Ministerial responsibility vs judicial independence

 

Quick Links

1995, 1996, 1997

1998, 1999, 2000

2001, 2002, 2003

2004, 2005, 2006

2007, 2008, 2009

2010, 2011

Category: Trinidad Politics Date: 30 Sep 99


Inflammatory, revealing, inappropriate, crucial. Whatever your reaction to Chief Justice Michael de la Bastide’s 52-page speech, where he warned that the independence of the Judiciary and his own office was under serious threat, it was, in the end, democratising.

 

It may have created another of our seven-day bacchanals: a flurry of speculation, gut responses based on allegiances to the main players, hearsay and a little knowledge. But it took what could have remained as an ivory tower struggle between two men holding the powerful offices of Chief Justice and Attorney General and gave it back to the people. It got us asking questions. Is the independence of our Judiciary under threat? Does it follow that as a people our fundamental freedoms and rights are being eroded? Or is it a clash of power between two personalities holding high office?

 

The official response to these questions from the Attorney General’s office was that the AG, Ramesh Lawrence Maharaj, now abroad, “is in the process of preparing a response to every allegation made by the CJ”. But a high-level source from the AG’s office responds to the CJ’s speech. From the Chief Justice’s office I spoke to one of this country’s highest judicial sources. Given the potentially volatile nature of this debate, both wished to remain anonymous. Both parties agree that the issues of the Chancellor and the new rules for the Judiciary are not part of the immediate impasse between the AG and the CJ. The stand-off between the two is a commonplace public service procedure:  the Cabinet note.

 

The present system which obtains throughout the English-speaking Caribbean is that, in theory, the CJ’s Cabinet notes go via the AG directly to Cabinet unchanged. In reality, the two offices discuss the notes informally before they are presented to Cabinet. The AG has allegedly proposed that as the minister of government responsible to Cabinet on all legal and judicial affairs, he should approve the CJ’s Cabinet notes. The AG’s implicit position is that recommendations made, or money dispersed in his name, should have his approval to ensure accountability.

 

The CJ’s position, stated in over 52 pages, say once “such a regime is introduced, judicial independence has been severely compromised.” Reginald Armour, a prominent attorney-at-law and former temporary judge, says “the only way to approach the CJ’s speech is for us to discuss the issues that arise out of the speech, and not the personalities involved. The real issue is that of the constitutional framework for the relationship between the office of the CJ and that of the AG against the background of the independence of the Judiciary.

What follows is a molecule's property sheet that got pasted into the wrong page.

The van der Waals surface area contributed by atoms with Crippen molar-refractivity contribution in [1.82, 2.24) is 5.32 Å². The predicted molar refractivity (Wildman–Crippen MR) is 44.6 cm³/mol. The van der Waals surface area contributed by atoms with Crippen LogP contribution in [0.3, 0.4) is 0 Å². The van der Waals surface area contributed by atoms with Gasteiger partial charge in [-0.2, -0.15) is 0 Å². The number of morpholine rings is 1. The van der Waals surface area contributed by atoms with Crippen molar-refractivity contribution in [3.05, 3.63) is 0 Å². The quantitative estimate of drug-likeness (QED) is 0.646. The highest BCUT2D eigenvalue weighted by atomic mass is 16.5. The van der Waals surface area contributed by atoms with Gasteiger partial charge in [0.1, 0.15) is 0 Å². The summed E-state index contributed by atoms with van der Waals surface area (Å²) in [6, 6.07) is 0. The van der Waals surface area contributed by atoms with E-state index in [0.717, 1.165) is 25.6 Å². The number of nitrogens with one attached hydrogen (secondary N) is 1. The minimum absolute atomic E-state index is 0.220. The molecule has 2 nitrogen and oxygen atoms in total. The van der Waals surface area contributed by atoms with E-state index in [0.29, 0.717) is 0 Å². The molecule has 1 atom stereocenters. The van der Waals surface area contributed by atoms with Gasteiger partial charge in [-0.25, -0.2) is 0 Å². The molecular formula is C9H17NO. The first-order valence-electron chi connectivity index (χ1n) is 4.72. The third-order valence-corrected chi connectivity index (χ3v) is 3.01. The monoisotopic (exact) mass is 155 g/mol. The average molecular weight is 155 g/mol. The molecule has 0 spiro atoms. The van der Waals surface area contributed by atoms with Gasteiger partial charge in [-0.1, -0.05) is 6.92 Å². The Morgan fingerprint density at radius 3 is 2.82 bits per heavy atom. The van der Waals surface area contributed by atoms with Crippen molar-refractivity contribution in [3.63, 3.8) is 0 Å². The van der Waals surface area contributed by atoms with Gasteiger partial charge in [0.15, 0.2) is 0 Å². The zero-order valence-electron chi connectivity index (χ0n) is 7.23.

“What we as a people, citizens and lawyers, have to agitate for now is a structured debate in a public forum - informed by facts.”

 

The question now is, in the wake of the CJ’s explosive speech, who will ensure the debate will not deteriorate into fodder for partisan groups or vapourise into nothingness by ambitious and/or spineless attorneys who want to be on the right side of these powerful men? Who will arbitrate the arbiters?

 

Attorney General’s Office:

State Attorney

1. There is a distinction between fact and rhetoric. People are confusing separate issues including the new rules of court, the appointment of a Chancellor, the relationship between CJ and AG to suit themselves, and often without any basis in fact.

2. If the personalities in question were different (not as strong as they are), a lot of this could be resolved quietly. Most of the Chief Justice’s concerns regarding the Judiciary could have been worked out without being brought into the open. In fact, the two men have discussed most of the issues raised by the CJ behind closed doors.